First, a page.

The Social Construction of Defect : Personal Stories of Emotions in Eating Disorders
Peer reviewed, Journal article
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Original versionMoen, H. B. (2021). The social construction of defect: Personal stories of emotions in Eating Disorders. Advances in Social Science and Culture (ASSC), 3(3), 58-79. doi: 10.22158/assc.v3n3p58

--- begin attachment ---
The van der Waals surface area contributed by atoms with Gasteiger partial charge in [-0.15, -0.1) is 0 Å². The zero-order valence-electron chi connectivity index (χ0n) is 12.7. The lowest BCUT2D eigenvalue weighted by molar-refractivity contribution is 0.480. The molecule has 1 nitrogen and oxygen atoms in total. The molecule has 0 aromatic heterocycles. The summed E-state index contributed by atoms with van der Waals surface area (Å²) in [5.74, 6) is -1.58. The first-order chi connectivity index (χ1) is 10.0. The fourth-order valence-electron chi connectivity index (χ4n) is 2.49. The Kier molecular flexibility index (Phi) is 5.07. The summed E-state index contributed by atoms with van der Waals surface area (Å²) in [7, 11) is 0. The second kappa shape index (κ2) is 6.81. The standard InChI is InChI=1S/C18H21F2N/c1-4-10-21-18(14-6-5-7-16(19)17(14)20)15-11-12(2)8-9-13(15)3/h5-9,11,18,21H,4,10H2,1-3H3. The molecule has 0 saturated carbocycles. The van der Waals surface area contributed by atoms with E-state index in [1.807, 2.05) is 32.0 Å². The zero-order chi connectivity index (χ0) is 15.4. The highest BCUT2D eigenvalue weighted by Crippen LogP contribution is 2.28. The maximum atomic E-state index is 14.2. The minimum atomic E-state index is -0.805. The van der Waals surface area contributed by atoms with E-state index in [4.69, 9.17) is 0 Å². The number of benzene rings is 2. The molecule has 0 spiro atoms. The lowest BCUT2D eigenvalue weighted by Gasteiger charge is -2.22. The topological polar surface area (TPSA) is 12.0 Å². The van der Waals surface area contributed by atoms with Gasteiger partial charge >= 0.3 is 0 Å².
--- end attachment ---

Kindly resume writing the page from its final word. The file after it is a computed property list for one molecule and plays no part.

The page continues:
This article explores episodes characterized by overwhelming emotions in Eating Disorders (ED). In ED, emotions and symptoms are connected. The mentalizing perspective understands eating disordered symptoms as a form of regulation of painful emotions and as indicative of a reduced ability to attend to mental states in oneself and others (impaired mentalizing). However, the interpersonal and emotional processes associated with impaired mentalizing are insufficiently attended to in research. Based on interviews with eating disordered patients, this article analyses stories of everyday episodes portrayed as emotionally overwhelming. The results of this analysis establish that a wide array of emotions or emotional experiences are activated, the most prominent being inadequacy, anger, discomfort, fear, and sadness. Episodes are typically “multi-emotional”, characterized by a variety of emotional constellations. The findings do not indicate that eating disordered patients generally have difficulty identifying emotions. Eating disordered symptoms are therefore discussed as a form of defense. The episodes described typically instigate the activation of eating disordered symptoms. Furthermore, the episodes are predominantly social, with other people present, whether physically or in mind. In conclusion, the article discusses the implications of the findings to the understanding of eating disorders and treatment.